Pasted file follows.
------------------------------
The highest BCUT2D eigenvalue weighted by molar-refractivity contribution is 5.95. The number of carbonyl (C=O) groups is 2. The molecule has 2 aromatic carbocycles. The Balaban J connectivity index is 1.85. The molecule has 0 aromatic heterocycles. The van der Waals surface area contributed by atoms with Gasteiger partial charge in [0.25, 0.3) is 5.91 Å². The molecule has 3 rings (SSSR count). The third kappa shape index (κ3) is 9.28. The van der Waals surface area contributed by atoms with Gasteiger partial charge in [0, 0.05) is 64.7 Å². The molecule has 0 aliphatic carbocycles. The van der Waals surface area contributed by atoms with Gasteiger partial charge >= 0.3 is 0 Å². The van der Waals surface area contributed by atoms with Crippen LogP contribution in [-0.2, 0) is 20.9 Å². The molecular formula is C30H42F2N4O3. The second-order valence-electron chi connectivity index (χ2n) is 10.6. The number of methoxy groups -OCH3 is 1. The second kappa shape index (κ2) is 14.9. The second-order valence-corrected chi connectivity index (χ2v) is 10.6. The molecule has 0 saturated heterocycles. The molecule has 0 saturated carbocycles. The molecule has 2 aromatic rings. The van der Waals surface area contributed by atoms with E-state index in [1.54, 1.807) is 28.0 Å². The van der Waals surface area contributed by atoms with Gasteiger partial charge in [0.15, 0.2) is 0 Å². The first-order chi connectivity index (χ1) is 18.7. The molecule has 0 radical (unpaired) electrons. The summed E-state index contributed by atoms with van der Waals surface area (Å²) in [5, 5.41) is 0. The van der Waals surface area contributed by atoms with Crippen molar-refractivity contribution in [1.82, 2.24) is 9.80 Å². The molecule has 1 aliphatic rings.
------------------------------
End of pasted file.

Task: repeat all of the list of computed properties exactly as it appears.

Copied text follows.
The highest BCUT2D eigenvalue weighted by molar-refractivity contribution is 5.95. The number of carbonyl (C=O) groups is 2. The molecule has 2 aromatic carbocycles. The Balaban J connectivity index is 1.85. The molecule has 0 aromatic heterocycles. The van der Waals surface area contributed by atoms with Gasteiger partial charge in [0.25, 0.3) is 5.91 Å². The molecule has 3 rings (SSSR count). The third kappa shape index (κ3) is 9.28. The van der Waals surface area contributed by atoms with Gasteiger partial charge in [0, 0.05) is 64.7 Å². The molecule has 0 aliphatic carbocycles. The van der Waals surface area contributed by atoms with Gasteiger partial charge >= 0.3 is 0 Å². The van der Waals surface area contributed by atoms with Crippen LogP contribution in [-0.2, 0) is 20.9 Å². The molecular formula is C30H42F2N4O3. The second-order valence-electron chi connectivity index (χ2n) is 10.6. The number of methoxy groups -OCH3 is 1. The second kappa shape index (κ2) is 14.9. The second-order valence-corrected chi connectivity index (χ2v) is 10.6. The molecule has 0 saturated heterocycles. The molecule has 0 saturated carbocycles. The molecule has 2 aromatic rings. The van der Waals surface area contributed by atoms with E-state index in [1.54, 1.807) is 28.0 Å². The van der Waals surface area contributed by atoms with Gasteiger partial charge in [0.15, 0.2) is 0 Å². The first-order chi connectivity index (χ1) is 18.7. The molecule has 0 radical (unpaired) electrons. The summed E-state index contributed by atoms with van der Waals surface area (Å²) in [5, 5.41) is 0. The van der Waals surface area contributed by atoms with Crippen molar-refractivity contribution in [1.82, 2.24) is 9.80 Å². The molecule has 1 aliphatic rings.